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Green Deal Is A Joke

Green Deal Is A Joke

Bad Business Practices, Long Term Debts, Unqualified assessors – Green Deal getting bad press

The Government heralded the launch of the “Green Deal” in January this year as a groundbreaking flagship initiative that would help struggling families cut energy bills, however, it appears that the general public are 99.9% against the idea.

The intention of the Government was to encourage millions of UK home owners to take out “Green Deal” loans in order to pay for money saving improvements to properties, such as; loft insulation, double glazing, boilers and other energy efficient measures with the aim of cutting a typical family’s energy costs by as much as £50 a month.

The loan would be repaid over an agreed timescale of up to 25 years, but the debt is attached to the property rather than the current owner, which means the debt could be passed on to any new buyer. As a result, property vendors could face demands from prospective buyers to clear any outstanding debt, which could also see them facing a charge or early repayment penalty of up to £6,000 (GBP).

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The UK government have submitted new proposals that recommend Buy To Let landlords and home owners who apply for permission to make repairs and improvements to their properties are encouraged to make additional improvements at the same time as other ongoing works in a bid to make properties greener.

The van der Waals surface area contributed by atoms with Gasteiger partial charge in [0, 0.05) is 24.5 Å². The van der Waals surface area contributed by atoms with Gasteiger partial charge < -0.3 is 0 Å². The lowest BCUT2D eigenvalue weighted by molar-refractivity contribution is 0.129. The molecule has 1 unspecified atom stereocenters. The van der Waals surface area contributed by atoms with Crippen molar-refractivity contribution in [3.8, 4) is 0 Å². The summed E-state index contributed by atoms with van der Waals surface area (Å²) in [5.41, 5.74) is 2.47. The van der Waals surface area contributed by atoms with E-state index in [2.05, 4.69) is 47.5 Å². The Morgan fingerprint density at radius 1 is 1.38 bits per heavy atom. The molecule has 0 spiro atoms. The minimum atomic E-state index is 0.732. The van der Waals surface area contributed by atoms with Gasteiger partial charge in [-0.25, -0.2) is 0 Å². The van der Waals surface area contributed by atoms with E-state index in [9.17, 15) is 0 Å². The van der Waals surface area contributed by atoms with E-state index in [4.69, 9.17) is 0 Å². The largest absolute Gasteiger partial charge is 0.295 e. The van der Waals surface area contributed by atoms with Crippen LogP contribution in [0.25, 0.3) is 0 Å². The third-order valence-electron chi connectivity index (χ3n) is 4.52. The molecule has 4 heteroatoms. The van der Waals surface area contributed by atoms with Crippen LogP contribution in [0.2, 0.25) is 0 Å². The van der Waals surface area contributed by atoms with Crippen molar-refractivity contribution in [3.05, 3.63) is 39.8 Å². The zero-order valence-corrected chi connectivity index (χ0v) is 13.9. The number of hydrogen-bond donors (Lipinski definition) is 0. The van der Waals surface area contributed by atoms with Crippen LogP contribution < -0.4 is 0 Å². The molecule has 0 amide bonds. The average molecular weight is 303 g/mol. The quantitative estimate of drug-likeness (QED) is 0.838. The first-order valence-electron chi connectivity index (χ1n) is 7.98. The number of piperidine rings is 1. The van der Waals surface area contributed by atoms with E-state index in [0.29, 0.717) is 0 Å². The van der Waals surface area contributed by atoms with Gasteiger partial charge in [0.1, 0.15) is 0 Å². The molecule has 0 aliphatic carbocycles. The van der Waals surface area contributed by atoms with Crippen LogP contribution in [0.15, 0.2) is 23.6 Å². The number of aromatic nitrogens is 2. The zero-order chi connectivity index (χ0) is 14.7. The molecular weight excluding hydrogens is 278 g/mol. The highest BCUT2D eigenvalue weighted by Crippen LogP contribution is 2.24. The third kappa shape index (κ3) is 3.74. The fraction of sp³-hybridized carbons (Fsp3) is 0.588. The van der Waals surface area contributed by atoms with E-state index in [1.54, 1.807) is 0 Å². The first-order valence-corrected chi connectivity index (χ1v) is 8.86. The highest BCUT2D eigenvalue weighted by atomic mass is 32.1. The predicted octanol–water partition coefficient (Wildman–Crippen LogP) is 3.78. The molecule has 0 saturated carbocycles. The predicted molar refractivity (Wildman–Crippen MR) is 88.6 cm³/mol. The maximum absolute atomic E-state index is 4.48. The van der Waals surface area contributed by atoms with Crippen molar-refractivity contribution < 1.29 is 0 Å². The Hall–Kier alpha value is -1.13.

However the proposals fail to fully account for where the UK PRS landlords are expected to find the money for such extra improvements or even if such improvements will prove to be beneficial to tenants.

Conservative MP Tim Yeo said “The new proposals will effectively force landlords to complete non-essential improvements aimed at improving energy efficiency at the same time as they make minor repairs or improvements to their rental properties. If they refuse they could be denied permission to make essential repairs by their local council.”

It is also widely thought that the UK coalition government want to introduce a scheme that means all property repairs, such as the installation of a new boiler or central heating system, are logged with the council.
The council will then ‘recommend’ additional improvements, such as new double glazing or loft insulation that will also need to be carried out in order to get permission for the boiler installation.

The proposed costs of the ‘recommended’ improvements could be offset using the new government Green Deal scheme due to be launched in October 2012.

Mr Yeo commented on the proposals saying; “You’ve got to find ways of making the public more enthusiastic about energy efficiency and I think compelling people who have applied for planning consent to make some alteration to their home isn’t necessarily going to help.”

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